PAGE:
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Shave off your moustache to beat hay fever and sniff an apple to cure a headache... strange but scientifically proven health tips

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Shave off your moustache to beat hay fever and sniff an apple to cure a headache... strange but scientifically proven health tips Empty Shave off your moustache to beat hay fever and sniff an apple to cure a headache... strange but scientifically proven health tips

Post by Tee on Wed Jul 27, 2011 8:47 am

By REBECCA LEY - Mail on line
Last updated at 9:53 AM on 26th July 2011

We all know that you should eat at least five portions of fruit and veg a day, exercise regularly and cut down on saturated fat. But in recent years scientists have discovered a host of new — and rather more surprising — health tips and remedies.
Here, we reveal some of the more unusual advice for your well-being, including the virtues of chocolate milk and why high heels are good for you...

Allergy prone: A moustache can aggravate hay fever by trapping pollen If you’re prone to allergies, you might want to reconsider that moustache. One study suggests that men who washed their moustaches twice a day with liquid soap used fewer antihistamines and decongestants. The reason?
Cleaning got rid of stuck pollen grains.
Dr Rob Hicks, GP and author of Beat Your Allergy, says: ‘Like clothing, skin and hair, a moustache will trap pollen throughout the day.
‘A man with hay fever might consider shaving off his moustache to see whether it makes a difference.
‘That would probably be easier and more effective than remembering to wash it twice a day.’

An apple a day keeps the doctor away, but it turns out they may have health benefits beyond that.

A recent study of 50 people by The Smell & Taste Treatment and Research Foundation of Chicago found that the odour of green apple helped to reduce the severity of their migraines.

‘This may have something to do with the ability of pleasant fragrances to relax us and reduce tension,’ says Charles Spence, professor of experimental psychology at Somerville College, Oxford. ‘The odour may also help to distract people from thinking about the pain of the migraine.’

Another study found that apple aroma could help to relieve claustrophobia, by making a room seem bigger.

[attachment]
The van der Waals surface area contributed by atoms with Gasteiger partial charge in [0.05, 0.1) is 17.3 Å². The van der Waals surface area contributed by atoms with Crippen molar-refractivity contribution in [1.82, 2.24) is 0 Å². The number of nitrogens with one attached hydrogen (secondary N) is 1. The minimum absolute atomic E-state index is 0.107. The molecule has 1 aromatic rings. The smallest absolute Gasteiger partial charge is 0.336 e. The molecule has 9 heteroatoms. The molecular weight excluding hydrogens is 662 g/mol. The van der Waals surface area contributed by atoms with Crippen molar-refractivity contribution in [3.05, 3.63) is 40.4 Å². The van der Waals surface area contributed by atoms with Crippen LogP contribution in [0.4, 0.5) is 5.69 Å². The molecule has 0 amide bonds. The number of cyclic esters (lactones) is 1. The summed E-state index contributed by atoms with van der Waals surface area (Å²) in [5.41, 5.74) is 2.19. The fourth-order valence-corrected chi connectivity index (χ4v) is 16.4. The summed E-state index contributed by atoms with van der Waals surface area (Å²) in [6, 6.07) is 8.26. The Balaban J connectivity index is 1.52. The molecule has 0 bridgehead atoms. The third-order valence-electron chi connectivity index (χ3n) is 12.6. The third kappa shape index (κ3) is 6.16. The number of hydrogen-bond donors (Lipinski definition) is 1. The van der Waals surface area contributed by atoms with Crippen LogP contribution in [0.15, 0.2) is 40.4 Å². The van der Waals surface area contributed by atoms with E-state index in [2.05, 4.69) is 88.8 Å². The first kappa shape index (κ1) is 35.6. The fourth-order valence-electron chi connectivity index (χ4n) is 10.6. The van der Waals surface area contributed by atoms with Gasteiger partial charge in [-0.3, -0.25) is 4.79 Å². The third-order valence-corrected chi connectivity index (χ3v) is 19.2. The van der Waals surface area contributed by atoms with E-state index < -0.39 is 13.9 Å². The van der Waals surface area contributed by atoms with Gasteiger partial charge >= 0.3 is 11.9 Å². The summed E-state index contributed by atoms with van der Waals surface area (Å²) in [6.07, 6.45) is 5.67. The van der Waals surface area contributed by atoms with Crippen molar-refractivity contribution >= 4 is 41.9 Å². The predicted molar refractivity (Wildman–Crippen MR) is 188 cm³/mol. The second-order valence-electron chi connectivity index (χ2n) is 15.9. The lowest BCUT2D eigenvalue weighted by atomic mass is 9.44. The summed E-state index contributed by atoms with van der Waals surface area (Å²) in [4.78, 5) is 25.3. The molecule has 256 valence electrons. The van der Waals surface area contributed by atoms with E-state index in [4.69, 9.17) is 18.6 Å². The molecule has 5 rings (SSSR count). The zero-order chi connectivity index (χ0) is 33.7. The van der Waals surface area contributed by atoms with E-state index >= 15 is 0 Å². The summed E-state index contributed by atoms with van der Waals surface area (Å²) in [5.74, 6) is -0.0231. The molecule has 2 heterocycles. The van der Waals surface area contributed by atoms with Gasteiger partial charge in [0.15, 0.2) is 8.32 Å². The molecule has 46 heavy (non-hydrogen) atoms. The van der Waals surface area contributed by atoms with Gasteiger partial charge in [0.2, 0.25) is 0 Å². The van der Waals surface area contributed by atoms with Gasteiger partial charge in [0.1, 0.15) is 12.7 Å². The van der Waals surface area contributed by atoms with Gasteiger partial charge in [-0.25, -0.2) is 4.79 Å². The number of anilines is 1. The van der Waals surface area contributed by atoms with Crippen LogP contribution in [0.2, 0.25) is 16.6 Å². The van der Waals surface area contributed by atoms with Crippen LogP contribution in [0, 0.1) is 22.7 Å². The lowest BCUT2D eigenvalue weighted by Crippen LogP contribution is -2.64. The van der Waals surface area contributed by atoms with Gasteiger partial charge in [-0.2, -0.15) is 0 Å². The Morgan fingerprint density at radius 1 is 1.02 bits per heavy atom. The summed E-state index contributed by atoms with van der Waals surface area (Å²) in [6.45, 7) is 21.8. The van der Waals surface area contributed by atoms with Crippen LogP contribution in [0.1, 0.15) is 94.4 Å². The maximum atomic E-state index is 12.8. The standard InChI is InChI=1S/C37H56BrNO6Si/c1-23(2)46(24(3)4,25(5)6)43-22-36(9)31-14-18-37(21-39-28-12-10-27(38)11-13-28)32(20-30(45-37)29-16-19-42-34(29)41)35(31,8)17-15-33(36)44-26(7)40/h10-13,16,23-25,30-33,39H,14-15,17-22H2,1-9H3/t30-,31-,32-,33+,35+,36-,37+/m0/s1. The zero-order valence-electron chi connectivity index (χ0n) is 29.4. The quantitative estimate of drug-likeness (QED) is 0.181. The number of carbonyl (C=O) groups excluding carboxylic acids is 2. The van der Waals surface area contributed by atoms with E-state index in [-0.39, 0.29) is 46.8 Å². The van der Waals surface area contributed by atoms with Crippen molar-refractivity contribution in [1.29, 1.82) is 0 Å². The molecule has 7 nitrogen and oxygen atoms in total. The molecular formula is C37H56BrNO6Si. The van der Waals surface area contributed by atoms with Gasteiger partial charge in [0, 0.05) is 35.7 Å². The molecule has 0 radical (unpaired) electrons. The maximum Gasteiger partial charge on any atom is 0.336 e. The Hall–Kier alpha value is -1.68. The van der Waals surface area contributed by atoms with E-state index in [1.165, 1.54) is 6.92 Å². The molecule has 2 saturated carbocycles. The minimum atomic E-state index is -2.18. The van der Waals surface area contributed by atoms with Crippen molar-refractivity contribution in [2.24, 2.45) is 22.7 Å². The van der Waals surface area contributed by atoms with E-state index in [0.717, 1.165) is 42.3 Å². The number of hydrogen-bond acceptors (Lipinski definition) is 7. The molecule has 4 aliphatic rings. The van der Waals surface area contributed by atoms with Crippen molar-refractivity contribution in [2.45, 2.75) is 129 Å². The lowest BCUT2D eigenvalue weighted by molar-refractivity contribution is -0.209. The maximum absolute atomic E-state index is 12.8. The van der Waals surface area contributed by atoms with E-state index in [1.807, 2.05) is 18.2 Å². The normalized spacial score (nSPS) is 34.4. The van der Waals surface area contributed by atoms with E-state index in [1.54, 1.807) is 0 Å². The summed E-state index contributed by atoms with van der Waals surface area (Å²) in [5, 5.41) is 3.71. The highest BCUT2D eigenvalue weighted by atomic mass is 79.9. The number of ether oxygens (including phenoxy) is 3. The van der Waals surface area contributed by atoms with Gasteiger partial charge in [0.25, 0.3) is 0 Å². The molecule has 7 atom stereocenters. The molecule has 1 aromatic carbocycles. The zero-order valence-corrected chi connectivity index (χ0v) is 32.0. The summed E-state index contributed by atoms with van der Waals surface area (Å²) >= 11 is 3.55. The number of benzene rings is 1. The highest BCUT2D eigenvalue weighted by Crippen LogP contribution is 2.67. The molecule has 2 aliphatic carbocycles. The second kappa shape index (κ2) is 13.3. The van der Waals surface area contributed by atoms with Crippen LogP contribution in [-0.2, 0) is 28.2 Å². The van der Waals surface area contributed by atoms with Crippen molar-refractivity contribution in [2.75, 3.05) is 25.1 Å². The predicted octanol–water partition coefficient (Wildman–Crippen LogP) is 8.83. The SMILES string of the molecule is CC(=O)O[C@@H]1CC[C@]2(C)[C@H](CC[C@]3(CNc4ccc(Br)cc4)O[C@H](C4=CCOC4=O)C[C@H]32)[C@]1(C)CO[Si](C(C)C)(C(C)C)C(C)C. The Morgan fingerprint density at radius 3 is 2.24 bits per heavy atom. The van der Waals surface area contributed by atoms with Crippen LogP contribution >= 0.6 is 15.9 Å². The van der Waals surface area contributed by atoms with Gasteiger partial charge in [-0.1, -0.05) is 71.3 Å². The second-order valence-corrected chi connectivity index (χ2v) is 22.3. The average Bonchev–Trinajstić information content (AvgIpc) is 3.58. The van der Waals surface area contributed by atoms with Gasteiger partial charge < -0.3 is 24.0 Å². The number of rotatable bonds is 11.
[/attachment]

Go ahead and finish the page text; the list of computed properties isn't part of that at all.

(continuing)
Apples, in particular, are thought to help because people associate them with being outside.

Welcome news: High heels, as favoured by Sarah Jessica Parker, can actually be good for you
It’s advice that will have women across the country rejoicing — high heels can be good for you.

Researchers at Warwick and Oxford Brookes universities discovered that wearing high heels may make women less likely to develop arthritic changes in the knee joint in later life.

At the very least, they were no worse off than women opting for low footwear.

The study, published earlier this year, comprised 111 women aged 50 to 70.

It’s thought that by exercising the muscles of the leg, heel-wearers may build up better support for their knees as they age.
Professor Margaret Thorogood, from the Medical School at Warwick University, says: ‘Women who wear stiletto heels will be reassured to learn that their choice of fashion-before-comfort footwear will not lead to joint problems and may even prevent them.’

A separate study suggests that wearing heels can do wonders for a woman’s sex life. Italian urologist Dr Maria Cerruto discovered that a pair of ‘moderately high-heeled shoes’ had beneficial effects, toning the legs and strengthening the pelvic muscles.
‘They directly work the pleasure muscles which are linked to an orgasm,’ she says.

The worst place you can store your medication is the bathroom. If medication is constantly exposed to light, heat or humidity — exactly the climate in a steamy bathroom — it could degrade faster than it should, reducing its potency and efficacy.
Instead, choose a dry, dark spot and you could help to preserve the potency of your pills.

Neal Patel, pharmacist at the Royal Pharmaceutical Society says: ‘A cool dry, dark area such as the linen closet is ideal.’

Perhaps it’s about time you skipped The Archers. Doing something different every day — even just switching radio stations — shakes us out of our daily routine and can help us kick bad habits, according to Professor Ben Fletcher, a psychologist at Hertfordshire University.

‘Deeply engrained habits of thinking and behaviour keep us doing things that are bad for us, like smoking, eating and drinking too much or becoming stuck in negative thought patterns, all of which impacts on our health,’ he says. ‘We can make our lives so much better by making very small changes.’

Next time you take money out of a hole-in-the-wall, you may want to have a good scrub afterwards.
Cleanliness tests have revealed that cash machines are as dirty and carry the same germs as public lavatories.
Experts took swabs from city centre cashpoints around England. The swabs showed the machines were heavily contaminated with bacteria, including those known to cause sickness and diarrhoea.

Read more: http://www.dailymail.co.uk/health/article-2018743/Strange-health-tips-Shave-moustache-beat-hay-fever-.html#ixzz1TFaBotpQ

I love you “Health is the greatest gift, contentment the greatest wealth, faithfulness the best relationship.” Buddha[/color][/i]

Posts : 1887
Join date : 2011-04-14
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